Moreover, the Fed has become the biggest buyer of U.S. government debt, amounting to a rigged market. In calendar year 2011, the amount of net debt issued by the Treasury was $1.1 trillion, and the Federal Reserve purchased $730 billion in Treasury bonds.
As a result, smart money investors are starting to trickle out of the Treasury market and into stocks. Coincidentally, what we are witnessing right now is the rally in equities, known as a "melt-up." A local financial planner explained it to me this way:
"For my clients," said James Cox, a financial adviser with Devon Financial Partners in Wayne, "we bought Treasuries in January 2011 and sold them in September 2011. We then reallocated to equities in September and October. With a 15 percent correction, many quality companies were on sale. I expect to hold these positions for the next six to 12 months. I am amazed that the market is at the level it is with the 10-year yield until recently under 2 percent. It is my belief that the macro situation does not merit a 2 percent yield." In other words, the yields should be higher.
Furthermore, "when people rush to exit Treasury positions they bought â ¦ to avoid a capital loss, it causes markets to 'melt up,'?" Cox explained. (Devon Financial Partners specializes in planning for local business owners, families, and professionals, but is also an agency of the Guardian Life Insurance Co. of America).
For those do-it-yourselfers out there, here are a few options: Do as foreign banks, investment banks, and some big mutual funds are doing and start selling your Treasuries.
T. Rowe Price issued the following to its clients: "With Treasury yields at historically low levels coming into this year, managers say these securities carry significant interest rate risk and caution that longer-term Treasuries may prove most vulnerable to a reversal in performance, especially if the U.S. economy continues to only modestly improve and fears of worst-case scenarios for the euro zone prove unfounded."
Most expect the yield on the 10-year Treasury bond this year to rise from about 2 percent to possibly 3 percent, which would result in about a 10 percent decline in principal value. "People always ask me if there is a bond bubble, and I say, 'No, I think there is a Treasury bubble,'?" says Mike Gitlin, the firm's director of fixed income. "To find real value in longer-term Treasury securities at these recent yield levels, one would have to have an extremely negative view of U.S. growth prospects, which is not our base case."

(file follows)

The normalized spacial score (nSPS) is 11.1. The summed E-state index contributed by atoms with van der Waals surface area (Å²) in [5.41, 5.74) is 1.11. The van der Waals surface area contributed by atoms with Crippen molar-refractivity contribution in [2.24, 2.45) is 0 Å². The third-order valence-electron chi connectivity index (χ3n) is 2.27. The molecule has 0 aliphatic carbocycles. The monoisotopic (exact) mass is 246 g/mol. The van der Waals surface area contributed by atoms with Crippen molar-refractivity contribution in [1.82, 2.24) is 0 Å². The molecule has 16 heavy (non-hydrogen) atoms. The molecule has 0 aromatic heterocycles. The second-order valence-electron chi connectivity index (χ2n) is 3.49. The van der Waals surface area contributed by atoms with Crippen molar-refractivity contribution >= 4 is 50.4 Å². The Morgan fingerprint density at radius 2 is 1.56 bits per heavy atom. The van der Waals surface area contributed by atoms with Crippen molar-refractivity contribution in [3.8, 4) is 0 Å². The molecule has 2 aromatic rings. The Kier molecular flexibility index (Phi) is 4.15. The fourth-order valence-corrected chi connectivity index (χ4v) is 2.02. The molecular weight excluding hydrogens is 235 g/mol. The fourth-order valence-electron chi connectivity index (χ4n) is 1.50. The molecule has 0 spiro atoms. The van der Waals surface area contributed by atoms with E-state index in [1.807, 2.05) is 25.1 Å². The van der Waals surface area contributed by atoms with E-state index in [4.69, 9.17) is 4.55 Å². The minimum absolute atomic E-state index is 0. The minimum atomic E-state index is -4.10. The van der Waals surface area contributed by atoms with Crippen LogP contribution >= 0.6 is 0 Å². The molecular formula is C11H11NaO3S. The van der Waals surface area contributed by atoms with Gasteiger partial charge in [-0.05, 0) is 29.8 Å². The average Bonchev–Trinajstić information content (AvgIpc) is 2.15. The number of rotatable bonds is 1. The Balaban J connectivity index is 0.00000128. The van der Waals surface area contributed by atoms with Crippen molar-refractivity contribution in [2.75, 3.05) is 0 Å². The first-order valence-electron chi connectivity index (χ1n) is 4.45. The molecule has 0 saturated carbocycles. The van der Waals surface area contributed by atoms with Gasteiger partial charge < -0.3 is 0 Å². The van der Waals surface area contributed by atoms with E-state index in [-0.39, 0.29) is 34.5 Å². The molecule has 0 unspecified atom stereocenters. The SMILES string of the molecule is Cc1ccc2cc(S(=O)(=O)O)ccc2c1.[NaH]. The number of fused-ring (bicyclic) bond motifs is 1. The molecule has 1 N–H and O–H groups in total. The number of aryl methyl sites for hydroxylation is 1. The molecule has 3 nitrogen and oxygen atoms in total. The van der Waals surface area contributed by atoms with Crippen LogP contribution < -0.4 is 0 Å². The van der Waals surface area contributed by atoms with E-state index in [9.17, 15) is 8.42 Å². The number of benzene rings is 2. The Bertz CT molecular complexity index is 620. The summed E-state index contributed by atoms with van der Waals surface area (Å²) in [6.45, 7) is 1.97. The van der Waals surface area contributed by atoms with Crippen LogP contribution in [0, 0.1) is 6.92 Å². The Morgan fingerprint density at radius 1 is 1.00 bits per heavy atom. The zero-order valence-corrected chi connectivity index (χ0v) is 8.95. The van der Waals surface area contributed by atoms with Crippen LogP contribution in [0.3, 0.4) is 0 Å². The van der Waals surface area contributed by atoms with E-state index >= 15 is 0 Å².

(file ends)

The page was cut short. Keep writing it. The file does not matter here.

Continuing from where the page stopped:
Second, if you care to speculate on a potential downward price trend in Treasury bonds, you can do so using exchange-traded funds like ProShares UltraShort 20+ Year Treasury (symbol: TBT). These ETFs allow you to make a wager that Treasury bond prices, which were the best-performing sector last year, will start falling, but they can be quite volatile and risky.
Finally, if you're a more professional trader familiar with and suited to what could be the borrowing of thinly traded securities, you could also short the Treasury ETF itself, such as Vanguard Extended Duration Treasury ETF (EDV), which holds only long-term Treasuries. PIMCO, Barclays iShares, and Schwab all have similar ETFs..
There are also leveraged ETFs that short the Treasury market for you and amplify your bet with borrowed money: the Direxion Daily 7-10 Year Treasury Bear 1x Shares (TYNS) and Direxion Daily 20 Year Plus Treasury Bear 1x Shares (TYBS), as well as the ProShares Short 7-10 Year Treasury (TBX) and ProShares Short 20+ Year Treasury (TBF).
Some money managers avoid Treasuries altogether. "We just don't own them," said Jim Dunn, a Philadelphia native and Villanova grad who is now Chief Investment Officer of Wake Forest's university endowment fund.
Erin Arvedlund is a finance reporter in Philadelphia. Contact her at 646-797-0759 or email@example.com. Read more of her columns at www.philly.com/arvedlund